Long time readers will be aware of the huge range of masses that have been posited for all manner of dinosaurs over the years. While the ranges have been narrowing and the values converging there is still quite a lot of disagreement. Add to that the natural levels of variation between individuals and even the fluctuations of individuals (sometimes they’re fat, other times, thin) and it should be obvious that even if our calculations were 100% accurate, you would still need a range of figures for a given species and even a single individual. For an animal this size that could easily mean that a single specimen could vary by as much as a few hundred kilos and as a species perhaps the biggest and smallest were well over a ton apart or even two. As such any reasonable number is going to be ‘about’ right and with estimates for T.rex typically being around 6 tons (though up to 8 have been suggested) then 6 is a perfectly reasonable number for ZT, and though we really are extrapolating from less than half a skull, the group as a whole is conservative enough that I’d be surprised if we were much out with any of these numbers.

So where does this put this critter in the pantheon of predatory theropods? Well obviously Tyrannosaurus is bigger and Tarbosaurus is pretty much the same. I don’t think anyone would argue that (in terms of length at least) that Spinosaurus, Giganotosaurus and Mapusaurus are not bigger (and here’s a good chance to link to this old image of mine). After that, well, I’m kinda out of bigger ones. While admittedly ZT is in the same position as some possible other rivals (i.e. we have enough o make a good guess but not enough to be certain) I don’t think it unreasonable to suggest that Zhuchengtyrannus sits in the all time top half dozen.

The ecological implications of Zhuchengtyrannus

OK, I admit there’s not actually too much to say about this, but what little there is, is quite important. Zhuchengtyrannus is really rather big – a little smaller than Tyrannosaurus, about the same size as Tarbosaurus and thus as a theropod perhaps bigger than anything except these two, Spinosaurus, Mapusaurus and Giganotosaurus (and more coming on that tomorrow). It was certainly a serious customer.

More boringly, in a way, Zhuchengtyrannus is really quite a normal large tyrannosaurine –the anatomical differences are sufficient for taxonomic purposes but would probably make no real difference to the overall appearance of the animal – that is, as far as we can tell it would look in life very much like Tarbosaurus and Tyrannosaurus. While there isn’t that much of it, what we have is quite normal and it’s reasonable to infer that this animal was occupying a similar niche to the other giant tyrannosaurines (and that means predation and scavenging).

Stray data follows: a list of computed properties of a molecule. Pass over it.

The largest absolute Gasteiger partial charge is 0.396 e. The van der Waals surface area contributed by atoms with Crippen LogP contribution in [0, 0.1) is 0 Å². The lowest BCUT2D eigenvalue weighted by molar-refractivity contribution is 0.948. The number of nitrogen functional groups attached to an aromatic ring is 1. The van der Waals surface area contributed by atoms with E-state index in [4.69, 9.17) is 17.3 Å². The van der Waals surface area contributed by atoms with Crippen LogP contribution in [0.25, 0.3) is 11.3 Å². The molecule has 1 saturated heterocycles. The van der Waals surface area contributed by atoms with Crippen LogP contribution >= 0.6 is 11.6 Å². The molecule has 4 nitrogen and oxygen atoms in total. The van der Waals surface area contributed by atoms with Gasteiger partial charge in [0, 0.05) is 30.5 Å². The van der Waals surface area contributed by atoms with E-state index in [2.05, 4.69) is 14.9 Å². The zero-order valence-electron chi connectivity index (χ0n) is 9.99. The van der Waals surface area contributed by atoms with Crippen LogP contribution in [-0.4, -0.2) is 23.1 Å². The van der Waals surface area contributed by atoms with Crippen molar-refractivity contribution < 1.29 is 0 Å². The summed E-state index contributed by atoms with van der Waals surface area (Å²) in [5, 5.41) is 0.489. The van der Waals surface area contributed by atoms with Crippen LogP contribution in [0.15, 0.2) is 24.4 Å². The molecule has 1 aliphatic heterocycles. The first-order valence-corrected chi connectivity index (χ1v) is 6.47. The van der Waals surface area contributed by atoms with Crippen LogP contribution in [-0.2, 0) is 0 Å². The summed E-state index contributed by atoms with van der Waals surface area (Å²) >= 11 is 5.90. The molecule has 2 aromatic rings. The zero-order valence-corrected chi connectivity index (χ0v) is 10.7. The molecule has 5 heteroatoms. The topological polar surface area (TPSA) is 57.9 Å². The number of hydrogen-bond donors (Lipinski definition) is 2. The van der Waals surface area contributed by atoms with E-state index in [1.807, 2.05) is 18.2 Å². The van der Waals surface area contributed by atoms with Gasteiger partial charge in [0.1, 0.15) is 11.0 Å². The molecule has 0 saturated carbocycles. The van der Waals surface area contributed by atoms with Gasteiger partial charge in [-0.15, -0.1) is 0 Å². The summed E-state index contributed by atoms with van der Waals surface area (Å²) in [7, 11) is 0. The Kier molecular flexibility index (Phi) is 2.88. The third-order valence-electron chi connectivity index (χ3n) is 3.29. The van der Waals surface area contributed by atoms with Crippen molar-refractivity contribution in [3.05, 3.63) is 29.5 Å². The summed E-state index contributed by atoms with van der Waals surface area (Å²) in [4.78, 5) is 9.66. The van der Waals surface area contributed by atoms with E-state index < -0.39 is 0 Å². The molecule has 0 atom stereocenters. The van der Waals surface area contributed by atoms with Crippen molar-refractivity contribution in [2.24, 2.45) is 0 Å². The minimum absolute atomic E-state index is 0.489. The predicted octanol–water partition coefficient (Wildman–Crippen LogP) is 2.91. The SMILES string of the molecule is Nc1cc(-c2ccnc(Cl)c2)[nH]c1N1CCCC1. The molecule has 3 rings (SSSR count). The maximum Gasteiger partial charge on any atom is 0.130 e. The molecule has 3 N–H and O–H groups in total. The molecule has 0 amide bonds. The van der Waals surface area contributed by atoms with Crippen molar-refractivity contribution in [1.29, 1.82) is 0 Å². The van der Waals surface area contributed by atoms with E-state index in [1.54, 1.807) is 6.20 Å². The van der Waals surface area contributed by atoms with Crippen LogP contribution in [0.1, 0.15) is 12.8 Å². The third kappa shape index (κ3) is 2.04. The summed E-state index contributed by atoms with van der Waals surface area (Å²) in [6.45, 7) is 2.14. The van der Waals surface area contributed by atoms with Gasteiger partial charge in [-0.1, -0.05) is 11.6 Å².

That is in itself a bit of a novelty. As I’ve noted before when discussing spinosaurs, it’s actually quite common to find multiple, similarly-sized large theropods in the better-known dinosaurian faunas. We find Allosaurus, Torvosaurus and Ceratosaurus together, Sinraptor and Monolophosaurus, Charcarodontosaurus and Spinosaurs and so on. Even when it comes to tyrannosaurines we find the smaller Daspletosaurus and Albertosaurus together (not to mention our old favourite Gorgosaurus). However, Tyrannosaurus seems to have lived alone as it were (and you can argue Nanotyrannus, but it’s quite a bit smaller) and Tarbosaurus may not have been really troubled by Alioramus. While we have no direct evidence that Tarbosaurus and Zhuchengtyrannus overlapped directly their fossils are being recovered from very similar times and only a few hundred kilometers apart. It’s really quite likely that they met and of course ZT is itself accompanied by another large tyrannosaur from the same quarry so there could have been quite a party going down.

To employ a much overused phrase, this does rather leave T. rex as the exception that proves the rule – it’s increasingly looking like the only big theropod which doesn’t come with at least one accompanying near-equally sized alternate carnivorous theropod. Despite the ever increasing similarities between the Late Cretaceous faunas of North America and Asia, T. rex does still seem to be, in at least one way, still the undisputed king of his own backyard.